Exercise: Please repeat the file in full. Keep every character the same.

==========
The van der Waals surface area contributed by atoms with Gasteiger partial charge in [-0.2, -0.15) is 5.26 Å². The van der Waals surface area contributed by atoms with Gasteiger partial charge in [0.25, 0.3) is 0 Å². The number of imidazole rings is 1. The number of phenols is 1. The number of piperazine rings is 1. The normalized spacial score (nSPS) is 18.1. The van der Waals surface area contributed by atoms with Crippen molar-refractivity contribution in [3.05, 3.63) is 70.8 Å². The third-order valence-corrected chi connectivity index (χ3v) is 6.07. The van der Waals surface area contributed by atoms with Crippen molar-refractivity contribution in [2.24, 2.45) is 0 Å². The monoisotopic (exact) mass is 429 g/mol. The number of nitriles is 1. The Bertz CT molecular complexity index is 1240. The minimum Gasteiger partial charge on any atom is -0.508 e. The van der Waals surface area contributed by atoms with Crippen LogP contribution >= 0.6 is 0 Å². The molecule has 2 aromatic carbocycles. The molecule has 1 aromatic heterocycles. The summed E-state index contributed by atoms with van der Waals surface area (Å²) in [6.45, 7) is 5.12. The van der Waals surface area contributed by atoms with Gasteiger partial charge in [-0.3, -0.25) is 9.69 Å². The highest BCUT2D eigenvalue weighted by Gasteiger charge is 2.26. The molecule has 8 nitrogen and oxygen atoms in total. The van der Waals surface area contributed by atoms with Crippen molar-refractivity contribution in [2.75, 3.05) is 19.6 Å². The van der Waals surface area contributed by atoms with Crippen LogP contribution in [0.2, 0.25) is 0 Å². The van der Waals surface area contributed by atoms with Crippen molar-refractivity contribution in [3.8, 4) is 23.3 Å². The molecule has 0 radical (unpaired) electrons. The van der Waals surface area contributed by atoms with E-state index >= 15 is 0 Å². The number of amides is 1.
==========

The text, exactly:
The van der Waals surface area contributed by atoms with Gasteiger partial charge in [-0.2, -0.15) is 5.26 Å². The van der Waals surface area contributed by atoms with Gasteiger partial charge in [0.25, 0.3) is 0 Å². The number of imidazole rings is 1. The number of phenols is 1. The number of piperazine rings is 1. The normalized spacial score (nSPS) is 18.1. The van der Waals surface area contributed by atoms with Crippen molar-refractivity contribution in [3.05, 3.63) is 70.8 Å². The third-order valence-corrected chi connectivity index (χ3v) is 6.07. The van der Waals surface area contributed by atoms with Crippen molar-refractivity contribution in [2.24, 2.45) is 0 Å². The monoisotopic (exact) mass is 429 g/mol. The number of nitriles is 1. The Bertz CT molecular complexity index is 1240. The minimum Gasteiger partial charge on any atom is -0.508 e. The van der Waals surface area contributed by atoms with Crippen LogP contribution >= 0.6 is 0 Å². The molecule has 2 aromatic carbocycles. The molecule has 1 aromatic heterocycles. The summed E-state index contributed by atoms with van der Waals surface area (Å²) in [6.45, 7) is 5.12. The van der Waals surface area contributed by atoms with Gasteiger partial charge in [-0.3, -0.25) is 9.69 Å². The highest BCUT2D eigenvalue weighted by Gasteiger charge is 2.26. The molecule has 8 nitrogen and oxygen atoms in total. The van der Waals surface area contributed by atoms with Crippen molar-refractivity contribution in [2.75, 3.05) is 19.6 Å². The van der Waals surface area contributed by atoms with Crippen LogP contribution in [0.2, 0.25) is 0 Å². The van der Waals surface area contributed by atoms with Crippen molar-refractivity contribution in [3.8, 4) is 23.3 Å². The molecule has 0 radical (unpaired) electrons. The van der Waals surface area contributed by atoms with E-state index >= 15 is 0 Å². The number of amides is 1.